Rick Markley, Editor-in-Chief
As many of you know, each December we here at FireRescue1 and Fire Chief pull together a collection of interesting videos, news stories, things that made us laugh and meaningful firefighter perspectives from the closing year.
For me, the journey of 2016 began in the late summer of 2015, when we laid out our editorial coverage plans for the coming year. I looked across the fire service landscape to identify the biggest needs that our publications could have some meaningful influence over — the monolith dominating that landscape was firefighter behavioral health.
There’s always more that can be done, but I’m proud of our effort to throw some editorial light on that dark structure. How much meaningful impact, if any, those efforts had on improving the state of firefighter mental health is anyone’s guess.
And even had we not intended to focus on firefighter mental health, two events in 2016 would have made not covering it impossible.
The first was Nicole Mittendorff’s suicide. The more we learned about her story, the more disturbing, ugly and embarrassing it became.
It was a rock lifted that showed all the creepy-crawlies we pretended weren’t there. She showed us that there really is a boogyman hiding under our collective bed.
Her suicide made us all look in the mirror and ask if the firefighter brotherhood we so cling to is real. She made us ask how it is we would risk our lives to save a fellow firefighter trapped in a burning building, but wouldn’t risk our social standing to save a firefighter from bullying, harassment and the resultant mental distress.
The second story is that of Chief David Dangerfield who made a plea over Facebook to not ignore your loved ones’ PTSD before going to a remote area and taking his own life. By all appearances, he was a successful firefighter, a loving father and a happy person.
Like Firefighter Scott Geislehart, a rural firefighter whose PTSD drove him to a crack addiction and two suicide attempts, Chief Dangerfield made it painfully clear that PTSD is not reserved for the emotionally weak or high call-volume urban firefighter. It is available to all of us.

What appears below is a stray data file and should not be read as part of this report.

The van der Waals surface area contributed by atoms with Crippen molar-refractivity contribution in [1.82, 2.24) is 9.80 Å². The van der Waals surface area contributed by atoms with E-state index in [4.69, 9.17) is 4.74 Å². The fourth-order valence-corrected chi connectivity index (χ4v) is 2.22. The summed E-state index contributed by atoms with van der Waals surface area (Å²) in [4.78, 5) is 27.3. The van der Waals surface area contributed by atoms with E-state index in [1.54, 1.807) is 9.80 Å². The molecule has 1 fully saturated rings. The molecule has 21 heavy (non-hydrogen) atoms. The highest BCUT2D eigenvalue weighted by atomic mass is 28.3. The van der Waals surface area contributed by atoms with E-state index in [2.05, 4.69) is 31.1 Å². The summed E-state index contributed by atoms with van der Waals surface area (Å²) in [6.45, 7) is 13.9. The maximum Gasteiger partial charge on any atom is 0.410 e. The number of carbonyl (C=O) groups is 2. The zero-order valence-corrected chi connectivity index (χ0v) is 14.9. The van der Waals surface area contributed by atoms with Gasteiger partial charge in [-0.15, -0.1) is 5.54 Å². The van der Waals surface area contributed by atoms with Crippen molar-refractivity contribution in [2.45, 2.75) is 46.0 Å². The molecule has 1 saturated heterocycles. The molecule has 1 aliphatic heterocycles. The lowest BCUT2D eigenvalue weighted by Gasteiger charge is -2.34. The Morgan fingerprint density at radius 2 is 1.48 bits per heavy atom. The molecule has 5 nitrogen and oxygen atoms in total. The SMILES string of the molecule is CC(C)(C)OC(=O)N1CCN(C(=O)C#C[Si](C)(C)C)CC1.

These tragedies do give us some reason for optimism. The reaction to Mittendorff’s suicide was loud and clear: Those creepy-crawly things were not what the fire service was made of and what they represented would not be tolerated. They answered the question whether brotherhood exists — it does.
The reaction to Dangerfield’s suicide, our third most-read story of 2016, was an outpour of support and grief typically reserved for firefighter line-of-duty deaths.
That outpour went a long way to dispel the stigma of addressing suicide in a human and meaningful way. His death was something we mourned, not swept under the rug.
Both made it not simply OK to talk about internal and external threats to our mental well-being, but made it necessary to talk about these things. They forced the uncomfortable conversation on us, and we responded.
I’m optimistic because I believe, at least hope, that 2016 was the low mark for firefighter mental health and that we’ve begun our slow, steady climb up.
I’m cautious because hitting bottom is the start of a new process or phase, not an end unto itself. We cannot afford to lose focus on protecting ourselves and our fellow firefighters from this very real threat any more than we can afford to lose focus on fireground safety.
I promise to keep our focus on this important topic as we plow into 2017 and invite you to reach out to me with ideas for how we can better protect our brothers and sisters.